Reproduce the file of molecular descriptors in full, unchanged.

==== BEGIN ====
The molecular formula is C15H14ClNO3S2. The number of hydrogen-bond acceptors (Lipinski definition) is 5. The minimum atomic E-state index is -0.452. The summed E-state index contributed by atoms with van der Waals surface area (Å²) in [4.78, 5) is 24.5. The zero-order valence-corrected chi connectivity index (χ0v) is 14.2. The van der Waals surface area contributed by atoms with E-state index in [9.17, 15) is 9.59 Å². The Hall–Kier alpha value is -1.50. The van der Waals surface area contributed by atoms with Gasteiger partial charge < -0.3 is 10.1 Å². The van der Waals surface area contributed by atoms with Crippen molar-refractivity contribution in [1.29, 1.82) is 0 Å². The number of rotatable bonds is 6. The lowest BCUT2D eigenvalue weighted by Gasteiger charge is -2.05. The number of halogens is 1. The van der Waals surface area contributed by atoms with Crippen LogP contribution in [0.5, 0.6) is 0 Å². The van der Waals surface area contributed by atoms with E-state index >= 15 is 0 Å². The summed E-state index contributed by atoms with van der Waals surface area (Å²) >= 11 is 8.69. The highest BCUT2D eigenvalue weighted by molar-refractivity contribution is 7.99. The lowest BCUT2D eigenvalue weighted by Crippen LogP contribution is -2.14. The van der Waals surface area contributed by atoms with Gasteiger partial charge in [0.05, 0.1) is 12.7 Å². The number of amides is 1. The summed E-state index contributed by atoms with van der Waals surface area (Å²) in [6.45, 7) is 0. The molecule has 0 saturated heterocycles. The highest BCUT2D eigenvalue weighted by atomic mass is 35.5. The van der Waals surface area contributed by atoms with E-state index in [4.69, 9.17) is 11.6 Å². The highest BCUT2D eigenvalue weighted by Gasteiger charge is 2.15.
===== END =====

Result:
The molecular formula is C15H14ClNO3S2. The number of hydrogen-bond acceptors (Lipinski definition) is 5. The minimum atomic E-state index is -0.452. The summed E-state index contributed by atoms with van der Waals surface area (Å²) in [4.78, 5) is 24.5. The zero-order valence-corrected chi connectivity index (χ0v) is 14.2. The van der Waals surface area contributed by atoms with E-state index in [9.17, 15) is 9.59 Å². The Hall–Kier alpha value is -1.50. The van der Waals surface area contributed by atoms with Gasteiger partial charge < -0.3 is 10.1 Å². The van der Waals surface area contributed by atoms with Crippen molar-refractivity contribution in [1.29, 1.82) is 0 Å². The number of rotatable bonds is 6. The lowest BCUT2D eigenvalue weighted by Gasteiger charge is -2.05. The number of halogens is 1. The van der Waals surface area contributed by atoms with Crippen LogP contribution in [0.5, 0.6) is 0 Å². The van der Waals surface area contributed by atoms with E-state index >= 15 is 0 Å². The summed E-state index contributed by atoms with van der Waals surface area (Å²) >= 11 is 8.69. The highest BCUT2D eigenvalue weighted by molar-refractivity contribution is 7.99. The lowest BCUT2D eigenvalue weighted by Crippen LogP contribution is -2.14. The van der Waals surface area contributed by atoms with Gasteiger partial charge in [0.05, 0.1) is 12.7 Å². The number of amides is 1. The summed E-state index contributed by atoms with van der Waals surface area (Å²) in [6.45, 7) is 0. The molecule has 0 saturated heterocycles. The highest BCUT2D eigenvalue weighted by atomic mass is 35.5. The van der Waals surface area contributed by atoms with E-state index in [4.69, 9.17) is 11.6 Å². The highest BCUT2D eigenvalue weighted by Gasteiger charge is 2.15.